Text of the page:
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  15. Shen-yi Liao & Tamar Szabó Gendler (forthcoming). The Problem of Imaginative Resistance: An Overview. In John Gibson & Nöel Carroll (eds.), The Routledge Companion to Philosophy of Literature. Routledge.
    The problem of imaginative resistance holds interest for aestheticians, literary theorists, ethicists, philosophers of mind, and epistemologists. We present a somewhat opinionated overview of the philosophical discussion to date. We begin by introducing the phenomenon of imaginative resistance. We then review existing responses to the problem, giving special attention to recent research directions. Finally, we consider the philosophical significance that imaginative resistance has—or, at least, is alleged to have—for issues in moral psychology, theories of cognitive architecture, and modal epistemology.
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  16. Shen-yi Liao & Tamar Szabó Gendler (2011). Pretense and Imagination. Wiley Interdisciplinary Reviews 2 (1):79-94.
    Issues of pretense and imagination are of central interest to philosophers, psychologists, and researchers in allied fields. In this entry, we provide a roadmap of some of the central themes around which discussion has been focused. We begin with an overview of pretense, imagination, and the relationship between them. We then shift our attention to the four specific topics where the disciplines' research programs have intersected or where additional interactions could prove mutually beneficial: the psychological underpinnings of performing pretense and (...)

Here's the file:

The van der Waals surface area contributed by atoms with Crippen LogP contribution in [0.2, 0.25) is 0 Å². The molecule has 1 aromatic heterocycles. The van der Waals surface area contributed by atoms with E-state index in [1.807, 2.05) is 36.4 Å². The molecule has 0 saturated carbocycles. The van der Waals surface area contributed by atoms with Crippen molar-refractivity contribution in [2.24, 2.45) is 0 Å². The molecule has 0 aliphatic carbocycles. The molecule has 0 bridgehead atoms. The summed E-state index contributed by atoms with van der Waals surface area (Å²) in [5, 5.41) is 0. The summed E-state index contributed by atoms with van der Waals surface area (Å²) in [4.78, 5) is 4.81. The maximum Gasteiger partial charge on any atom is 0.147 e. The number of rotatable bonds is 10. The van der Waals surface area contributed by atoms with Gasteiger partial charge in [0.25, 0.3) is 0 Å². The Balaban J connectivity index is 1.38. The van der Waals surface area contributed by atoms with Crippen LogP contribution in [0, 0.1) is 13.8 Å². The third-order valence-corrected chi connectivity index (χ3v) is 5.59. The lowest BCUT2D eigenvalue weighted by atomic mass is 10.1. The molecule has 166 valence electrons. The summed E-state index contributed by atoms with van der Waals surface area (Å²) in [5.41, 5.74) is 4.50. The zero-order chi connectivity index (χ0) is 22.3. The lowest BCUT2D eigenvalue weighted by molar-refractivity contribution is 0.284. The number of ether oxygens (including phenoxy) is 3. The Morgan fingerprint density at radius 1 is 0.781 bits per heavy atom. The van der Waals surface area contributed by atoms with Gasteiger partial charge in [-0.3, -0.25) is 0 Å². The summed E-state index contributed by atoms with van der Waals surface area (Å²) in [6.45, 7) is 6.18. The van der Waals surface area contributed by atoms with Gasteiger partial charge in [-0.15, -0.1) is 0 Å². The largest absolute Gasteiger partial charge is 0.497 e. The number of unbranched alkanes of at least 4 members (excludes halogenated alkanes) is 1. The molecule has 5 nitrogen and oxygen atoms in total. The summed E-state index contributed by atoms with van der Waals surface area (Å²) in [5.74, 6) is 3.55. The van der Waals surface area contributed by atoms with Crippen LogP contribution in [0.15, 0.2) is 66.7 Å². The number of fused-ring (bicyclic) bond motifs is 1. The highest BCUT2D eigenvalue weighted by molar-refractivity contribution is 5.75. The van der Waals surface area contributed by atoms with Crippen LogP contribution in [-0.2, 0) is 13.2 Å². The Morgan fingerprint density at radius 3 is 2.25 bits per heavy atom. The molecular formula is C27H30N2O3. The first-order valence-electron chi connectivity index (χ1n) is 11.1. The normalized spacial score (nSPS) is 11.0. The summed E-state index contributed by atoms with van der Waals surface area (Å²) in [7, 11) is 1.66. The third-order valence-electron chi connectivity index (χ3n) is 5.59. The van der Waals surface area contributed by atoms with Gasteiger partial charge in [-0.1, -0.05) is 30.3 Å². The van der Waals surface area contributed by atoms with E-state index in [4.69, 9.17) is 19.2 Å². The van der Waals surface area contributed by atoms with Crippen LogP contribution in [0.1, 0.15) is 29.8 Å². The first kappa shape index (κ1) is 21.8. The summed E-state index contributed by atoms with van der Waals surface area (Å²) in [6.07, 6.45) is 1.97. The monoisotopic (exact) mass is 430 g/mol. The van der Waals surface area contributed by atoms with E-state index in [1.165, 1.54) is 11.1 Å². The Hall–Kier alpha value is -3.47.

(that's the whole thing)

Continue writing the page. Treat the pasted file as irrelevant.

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  17. Shen-yi Liao, Nina Strohminger & Chandra Sekhar Sripada (2014). Empirically Investigating Imaginative Resistance. British Journal of Aesthetics 54 (3):339-355.
    Imaginative resistance refers to a phenomenon in which people resist engaging in particular prompted imaginative activities. Philosophers have primarily theorized about this phenomenon from the armchair. In this paper, we demonstrate the utility of empirical methods for investigating imaginative resistance. We present two studies that help to establish the psychological reality of imaginative resistance, and to uncover one factor that is significant for explaining this phenomenon but low in psychological salience: genre. Furthermore, our studies have the methodological upshot of showing (...)
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  18. Christy Mag Uidhir (2012). The Aesthetics of Actor-Character Race Matching in Film Fictions. Philosophers' Imprint 12 (3).
    Marguerite Clark as Topsy in Uncle Tom’s Cabin (1918). Charlton Heston as Ramon Miguel Vargas in Touch of Evil (1958). Mizuo Peck as Sacagawea in Night at the Museum (2006). From the early days of cinema to its classic-era through to the contemporary Hollywood age, the history of cinema is replete with films in which the racial (or ethnic) background of a principal character does not match the background of the actor or actress portraying that character. I call this actor-character (...)
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  19. Anna Mahtani (2012). Imaginative Resistance Without Conflict. Philosophical Studies 158 (3):415-429.
    I examine a range of popular solutions to the puzzle of imaginative resistance. According to each solution in this range, imaginative resistance occurs only when we are asked to imagine something that conflicts with what we believe. I show that imaginative resistance can occur without this sort of conflict, and so that every solution in the range under consideration fails. I end by suggesting a new explanation for imaginative resistance—the Import Solution—which succeeds where the other solutions considered fail.